I named my firm Terra Firma Leadership because the most successful leaders I know are solidly grounded in who they are and what they stand for. Not to sound dramatic and simply put, it is almost impossible to build the respect and trust necessary to lead other individuals if you do not know and understand what your personal purpose, cause or beliefs are. What you stand for at an emotional level drives your behaviours and it’s leveraging those behaviours that get the best results, personally and professionally. You need to be crystal clear in how you articulate what you stand for to others, so they know the boundaries of acceptable behaviour and expected results.
Why is establishing their personal values so important in this process?
One of the most important leadership qualities is often described as “Integrity”, which in its purest form is acting in a way that is consistent with the actions you expect out of others. In straightforward terms, do you “Practice what you preach” or “walk the talk”? There is a ton of research proving the effectiveness of values-based leadership. I have found that it is hard to demonstrate integrity and espouse company values if you yourself do not know, and demonstrate, your own personal values on a daily basis. It is shocking to me how few “C”-Suite members know their organisation’s stated Mission, Purpose and Core Values without looking it up. It has been my experience that high-performing executives can recite the Mission, Purpose and Core Values of their organisation off the top of their heads. Of that subset, the highest performing executives when queried also can clearly articulate a simple statement of their own personal values. And when their personal values line up with the organisation’s Mission, Purpose and Core Values really spectacular results start to happen.
How can you help CEOs with this?
To build a good house you need a stable and appropriate foundation for the structure to sit upon. As a Leadership Coach, I like to start with the foundation. Often the values and lessons a client learned along the way from parents, teachers, managers, peers, and others are the foundation that influences their behaviour. We assimilate all these experiences over our lives and what comes out are our personal values. We recognised good integrity when we saw it in others, and we also distinguished behaviour we did not want to emulate. What I have experienced is that most leaders operate in a default mode without thinking about what really drives their actions largely based on these early influences. Early in my interactions with a client, we explore what they previously experienced and how that drives them. Creating self-awareness allows a leader to leverage their strengths in an intentional and inspirational way and helps them identify, and avoid, any behavioural derailers that cause problems. Getting clear on their values is a compass that creates their solid foundation.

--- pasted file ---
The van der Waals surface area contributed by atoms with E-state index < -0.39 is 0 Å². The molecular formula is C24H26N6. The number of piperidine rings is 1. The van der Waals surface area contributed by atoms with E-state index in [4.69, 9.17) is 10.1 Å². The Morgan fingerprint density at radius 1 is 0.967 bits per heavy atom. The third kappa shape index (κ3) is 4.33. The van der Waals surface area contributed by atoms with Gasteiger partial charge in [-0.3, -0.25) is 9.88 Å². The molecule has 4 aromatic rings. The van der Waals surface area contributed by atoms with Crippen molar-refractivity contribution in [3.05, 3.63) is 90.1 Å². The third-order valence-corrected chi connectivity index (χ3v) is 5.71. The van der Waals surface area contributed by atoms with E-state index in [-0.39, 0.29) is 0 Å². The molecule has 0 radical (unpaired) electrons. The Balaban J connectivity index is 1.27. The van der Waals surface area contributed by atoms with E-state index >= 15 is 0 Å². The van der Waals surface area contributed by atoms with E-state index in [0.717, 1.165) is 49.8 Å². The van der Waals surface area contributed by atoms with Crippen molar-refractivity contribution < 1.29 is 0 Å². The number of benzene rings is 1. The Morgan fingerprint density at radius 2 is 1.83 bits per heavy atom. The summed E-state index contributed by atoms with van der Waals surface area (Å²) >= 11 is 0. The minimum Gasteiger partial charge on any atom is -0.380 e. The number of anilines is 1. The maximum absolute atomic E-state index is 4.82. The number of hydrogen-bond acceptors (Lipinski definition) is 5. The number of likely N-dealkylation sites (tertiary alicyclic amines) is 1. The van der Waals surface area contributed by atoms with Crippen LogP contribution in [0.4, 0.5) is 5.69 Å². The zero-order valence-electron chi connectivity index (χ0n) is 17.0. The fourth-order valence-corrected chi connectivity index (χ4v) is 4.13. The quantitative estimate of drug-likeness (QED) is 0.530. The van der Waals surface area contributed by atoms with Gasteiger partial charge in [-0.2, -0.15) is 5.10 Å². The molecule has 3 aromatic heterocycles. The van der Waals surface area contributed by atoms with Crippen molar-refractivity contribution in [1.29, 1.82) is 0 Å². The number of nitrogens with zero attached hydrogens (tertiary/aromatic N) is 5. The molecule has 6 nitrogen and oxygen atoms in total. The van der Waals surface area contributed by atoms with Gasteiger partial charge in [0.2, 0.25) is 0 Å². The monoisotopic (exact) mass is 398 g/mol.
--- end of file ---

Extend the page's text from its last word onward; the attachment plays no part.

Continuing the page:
Why is coaching so essential if you want to be a good CEO?
The highest performing leaders also need to be great coaches themselves. They do not need to be professionally trained and credentialed coaches, but they have learned to be a coach to those they lead. It is an important tool for them to have in their leadership toolbox. The process of coaching is very different from that of consulting, advising, teaching, mentoring, visioning, etc. It is a skill set that allows you to help people set goals, create outcomes and manage personal change. Working with an experienced executive coach not only helps leaders set their own goals and achieve outcomes, but it also allows the coach to demonstrate to the leader what good coaching looks like, so they can use those skills in leading others and creating generations of young leaders coming up through the ranks.